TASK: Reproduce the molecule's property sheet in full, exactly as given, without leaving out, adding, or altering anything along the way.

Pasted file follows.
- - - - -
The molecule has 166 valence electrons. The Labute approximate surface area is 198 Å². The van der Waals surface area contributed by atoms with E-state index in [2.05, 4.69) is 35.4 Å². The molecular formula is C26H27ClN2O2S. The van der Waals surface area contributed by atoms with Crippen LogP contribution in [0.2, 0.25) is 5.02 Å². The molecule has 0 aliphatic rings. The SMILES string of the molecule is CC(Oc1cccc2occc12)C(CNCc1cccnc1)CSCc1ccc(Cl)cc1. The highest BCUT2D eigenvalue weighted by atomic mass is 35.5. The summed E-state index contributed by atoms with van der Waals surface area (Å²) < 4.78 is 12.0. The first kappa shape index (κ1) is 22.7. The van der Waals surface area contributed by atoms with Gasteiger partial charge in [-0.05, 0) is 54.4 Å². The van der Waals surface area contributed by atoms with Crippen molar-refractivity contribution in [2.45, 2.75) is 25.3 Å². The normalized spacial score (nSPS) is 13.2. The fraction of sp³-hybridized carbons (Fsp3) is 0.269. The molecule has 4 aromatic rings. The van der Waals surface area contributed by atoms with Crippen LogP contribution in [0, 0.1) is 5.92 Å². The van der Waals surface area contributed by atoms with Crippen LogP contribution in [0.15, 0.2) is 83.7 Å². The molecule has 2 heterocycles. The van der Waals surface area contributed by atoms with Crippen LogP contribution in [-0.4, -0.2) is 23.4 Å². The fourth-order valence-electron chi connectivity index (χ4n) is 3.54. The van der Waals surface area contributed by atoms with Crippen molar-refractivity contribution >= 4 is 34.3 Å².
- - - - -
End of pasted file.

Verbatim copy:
The molecule has 166 valence electrons. The Labute approximate surface area is 198 Å². The van der Waals surface area contributed by atoms with E-state index in [2.05, 4.69) is 35.4 Å². The molecular formula is C26H27ClN2O2S. The van der Waals surface area contributed by atoms with Crippen LogP contribution in [0.2, 0.25) is 5.02 Å². The molecule has 0 aliphatic rings. The SMILES string of the molecule is CC(Oc1cccc2occc12)C(CNCc1cccnc1)CSCc1ccc(Cl)cc1. The highest BCUT2D eigenvalue weighted by atomic mass is 35.5. The summed E-state index contributed by atoms with van der Waals surface area (Å²) < 4.78 is 12.0. The first kappa shape index (κ1) is 22.7. The van der Waals surface area contributed by atoms with Gasteiger partial charge in [-0.05, 0) is 54.4 Å². The van der Waals surface area contributed by atoms with Crippen molar-refractivity contribution in [2.45, 2.75) is 25.3 Å². The normalized spacial score (nSPS) is 13.2. The fraction of sp³-hybridized carbons (Fsp3) is 0.269. The molecule has 4 aromatic rings. The van der Waals surface area contributed by atoms with Crippen LogP contribution in [0, 0.1) is 5.92 Å². The van der Waals surface area contributed by atoms with Crippen LogP contribution in [0.15, 0.2) is 83.7 Å². The molecule has 2 heterocycles. The van der Waals surface area contributed by atoms with Crippen LogP contribution in [-0.4, -0.2) is 23.4 Å². The fourth-order valence-electron chi connectivity index (χ4n) is 3.54. The van der Waals surface area contributed by atoms with Crippen molar-refractivity contribution >= 4 is 34.3 Å².